International Women’s Day 2023: #EmbraceEquity in Money Matters

My Money Sorted

Updated on March 22, 2024

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This year’s International Women’s Day 2023 (IWD 2023) #EmbraceEquity campaign aims to spark conversations around the world about the importance of understanding the difference between equity and equality and how they impact our lives, especially when it comes to money matters.

Before sharing the importance of equity playing a crucial role in money matters, it’s important to understand the difference between equality and equity. These two terms may sound similar, but they have different meanings.

Jump straight to…

Equality vs Equity: An Explanation

Defining Equality

What is equality

Equality means treating everyone the same, regardless of their unique circumstances. It’s also common to connect equality with fairness and sameness under the premise that everyone will benefit from a one-size-fits-all solution.

But think about this:

Treating everyone exactly the same in the hopes of achieving equality assumes that everyone started at the same point.
However, people come from different backgrounds and have different life experiences that shape who they are and what they need to succeed. In other words, simply giving everyone the same thing doesn’t always guarantee that we’ll all end up on an equal playing field.

Defining Equity

what is equity

Equity means recognising individual differences and addressing them to ensure everyone has access to the same opportunities and resources. In other words, equity means not giving everyone exactly the same thing, but rather providing what is required for success.

How Money Matters Impact Equity

 Gender Pay Gap in Australia

Now, let’s talk about how equality and equity matters when it comes to finances. Unfortunately, women may face many challenges that can make it difficult for them to achieve financial stability and success. 

Some of these challenges include:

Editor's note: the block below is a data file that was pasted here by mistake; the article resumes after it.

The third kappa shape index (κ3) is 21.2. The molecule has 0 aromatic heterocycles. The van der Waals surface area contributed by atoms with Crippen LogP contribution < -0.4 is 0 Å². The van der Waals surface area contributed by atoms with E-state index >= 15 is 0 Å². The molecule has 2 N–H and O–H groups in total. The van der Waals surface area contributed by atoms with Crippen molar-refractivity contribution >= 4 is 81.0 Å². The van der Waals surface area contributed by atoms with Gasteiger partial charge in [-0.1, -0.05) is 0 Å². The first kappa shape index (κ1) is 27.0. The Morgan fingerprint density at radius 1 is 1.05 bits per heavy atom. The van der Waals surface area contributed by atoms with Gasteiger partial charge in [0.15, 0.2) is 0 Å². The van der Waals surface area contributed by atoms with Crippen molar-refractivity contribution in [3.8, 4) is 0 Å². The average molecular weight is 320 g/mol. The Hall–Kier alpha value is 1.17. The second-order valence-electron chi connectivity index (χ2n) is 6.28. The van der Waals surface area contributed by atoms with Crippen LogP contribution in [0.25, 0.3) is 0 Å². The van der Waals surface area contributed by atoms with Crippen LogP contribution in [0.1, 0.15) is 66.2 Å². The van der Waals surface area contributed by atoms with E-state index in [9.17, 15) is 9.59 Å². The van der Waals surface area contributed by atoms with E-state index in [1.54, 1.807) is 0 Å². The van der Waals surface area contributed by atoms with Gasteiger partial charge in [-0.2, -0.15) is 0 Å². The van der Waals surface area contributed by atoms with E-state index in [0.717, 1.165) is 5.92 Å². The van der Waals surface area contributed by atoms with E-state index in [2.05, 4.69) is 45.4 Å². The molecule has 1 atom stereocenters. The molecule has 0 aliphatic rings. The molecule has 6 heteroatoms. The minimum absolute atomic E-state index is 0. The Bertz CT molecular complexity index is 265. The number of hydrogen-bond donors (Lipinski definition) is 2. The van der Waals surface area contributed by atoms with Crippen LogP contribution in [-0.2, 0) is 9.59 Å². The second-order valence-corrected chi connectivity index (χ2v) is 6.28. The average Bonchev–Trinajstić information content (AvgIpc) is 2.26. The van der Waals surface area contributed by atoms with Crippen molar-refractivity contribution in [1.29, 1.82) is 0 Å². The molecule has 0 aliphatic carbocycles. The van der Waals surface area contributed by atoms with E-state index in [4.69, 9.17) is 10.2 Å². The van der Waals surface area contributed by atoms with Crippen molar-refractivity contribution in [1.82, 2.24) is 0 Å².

• gender pay gap 
  • unequal access to credit, and 
  • discrimination in the workplace

  • For example, Australian women earn just 87 cents for every dollar earned by men. 

What does pay inequality mean when it comes to equity in money matters?

The Organisation for Economic Co-operation (OECD) has reported that: 

  • This results in women earning significantly less over their lifetime
  • Women are more likely to work in low-paying industries
  • Women are more likely to take time off work to care for children and elderly relatives
  • This leads to lower superannuation balances and reduced financial security in retirement

By embracing equity in money matters, we can create a more just and equitable society where everyone has the opportunities and resources they need to succeed, regardless of their gender or other individual differences.

The Motherhood Penalty

What is Meant by the Motherhood Penalty?

The Motherhood Penalty refers to the reduction in wages and career advancement opportunities that mothers may face after having a child. This penalty is unique to women and does not affect men in the same way.

A report from the Australian Treasury in October 2022 on Children and the gender earnings gap has revealed that the arrival of children reduces women’s earnings by an average of 55% across the first five years of parenthood (check out Figure 1 Panel A). In comparison, most men’s earnings remain unaffected by entry into parenthood.

Unfortunately, this penalty may persist for at least a decade into parenthood, with only a slight recovery in later years (see Figure 1 Panel B). Ten years after the birth of their first child, women’s earnings are down more than 40% compared to their previous income.

For women who only have one child – the penalty is smaller than for those with multiple children. However, for women with one child, statistics have revealed that there is still no significant earnings recovery at year 5 when kids typically start school.

Australian Treasury (treasury.gov.au)
  • This significant gap between men’s and women’s earnings in Australia can hold back our entire economy.

Understanding Domestic Labour

Domestic labour refers to the unpaid work performed in households such as cooking, cleaning, and childcare. 

  • According to the Organisation for Economic Co-operation and Development (OECD), women spend an average of 4.5 hours per day on unpaid care work, compared to men’s 1.5 hours per day.

This means that women are doing three times more unpaid work than men, which has a significant impact on their ability to advance their careers.

Financial Impact of the ‘Motherhood Penalty’

The financial impact for mothers who take time off work to care for their children may face reduced superannuation, lower wages, and fewer opportunities for career advancement. This penalty results in reduced financial stability, lower retirement savings, and increased risk of poverty as women get older.

Financial Impact of Penalising Motherhood

How To Embrace Equity in These Money Matters?